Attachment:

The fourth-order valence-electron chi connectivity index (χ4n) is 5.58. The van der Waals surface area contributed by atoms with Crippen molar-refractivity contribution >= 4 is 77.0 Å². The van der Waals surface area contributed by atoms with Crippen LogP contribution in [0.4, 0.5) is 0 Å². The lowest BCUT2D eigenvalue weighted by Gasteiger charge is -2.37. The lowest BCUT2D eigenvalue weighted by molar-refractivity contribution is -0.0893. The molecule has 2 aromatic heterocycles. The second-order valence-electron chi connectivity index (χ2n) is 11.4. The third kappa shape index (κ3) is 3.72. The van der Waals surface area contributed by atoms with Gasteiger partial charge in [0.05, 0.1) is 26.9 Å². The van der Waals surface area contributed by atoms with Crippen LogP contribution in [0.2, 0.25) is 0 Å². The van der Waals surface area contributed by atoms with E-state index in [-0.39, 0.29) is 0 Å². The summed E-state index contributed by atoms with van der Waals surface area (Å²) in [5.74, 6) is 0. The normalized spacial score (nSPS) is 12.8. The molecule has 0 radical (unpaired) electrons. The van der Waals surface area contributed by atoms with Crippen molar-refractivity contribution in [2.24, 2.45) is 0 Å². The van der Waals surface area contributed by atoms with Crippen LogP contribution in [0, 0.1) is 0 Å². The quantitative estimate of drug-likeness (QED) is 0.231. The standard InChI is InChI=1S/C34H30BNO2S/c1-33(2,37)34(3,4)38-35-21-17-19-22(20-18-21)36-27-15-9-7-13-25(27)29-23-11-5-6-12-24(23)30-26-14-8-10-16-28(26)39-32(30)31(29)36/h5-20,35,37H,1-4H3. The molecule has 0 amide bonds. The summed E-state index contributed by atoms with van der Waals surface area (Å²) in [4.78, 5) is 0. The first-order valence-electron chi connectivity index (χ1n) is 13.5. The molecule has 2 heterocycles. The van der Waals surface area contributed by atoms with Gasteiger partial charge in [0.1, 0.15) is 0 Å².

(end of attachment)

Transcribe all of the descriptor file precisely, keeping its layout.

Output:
The fourth-order valence-electron chi connectivity index (χ4n) is 5.58. The van der Waals surface area contributed by atoms with Crippen molar-refractivity contribution >= 4 is 77.0 Å². The van der Waals surface area contributed by atoms with Crippen LogP contribution in [0.4, 0.5) is 0 Å². The lowest BCUT2D eigenvalue weighted by Gasteiger charge is -2.37. The lowest BCUT2D eigenvalue weighted by molar-refractivity contribution is -0.0893. The molecule has 2 aromatic heterocycles. The second-order valence-electron chi connectivity index (χ2n) is 11.4. The third kappa shape index (κ3) is 3.72. The van der Waals surface area contributed by atoms with Gasteiger partial charge in [0.05, 0.1) is 26.9 Å². The van der Waals surface area contributed by atoms with Crippen LogP contribution in [0.2, 0.25) is 0 Å². The van der Waals surface area contributed by atoms with E-state index in [-0.39, 0.29) is 0 Å². The summed E-state index contributed by atoms with van der Waals surface area (Å²) in [5.74, 6) is 0. The normalized spacial score (nSPS) is 12.8. The molecule has 0 radical (unpaired) electrons. The van der Waals surface area contributed by atoms with Crippen molar-refractivity contribution in [2.24, 2.45) is 0 Å². The van der Waals surface area contributed by atoms with Crippen LogP contribution in [0, 0.1) is 0 Å². The quantitative estimate of drug-likeness (QED) is 0.231. The standard InChI is InChI=1S/C34H30BNO2S/c1-33(2,37)34(3,4)38-35-21-17-19-22(20-18-21)36-27-15-9-7-13-25(27)29-23-11-5-6-12-24(23)30-26-14-8-10-16-28(26)39-32(30)31(29)36/h5-20,35,37H,1-4H3. The molecule has 0 amide bonds. The summed E-state index contributed by atoms with van der Waals surface area (Å²) in [4.78, 5) is 0. The first-order valence-electron chi connectivity index (χ1n) is 13.5. The molecule has 2 heterocycles. The van der Waals surface area contributed by atoms with Gasteiger partial charge in [0.1, 0.15) is 0 Å².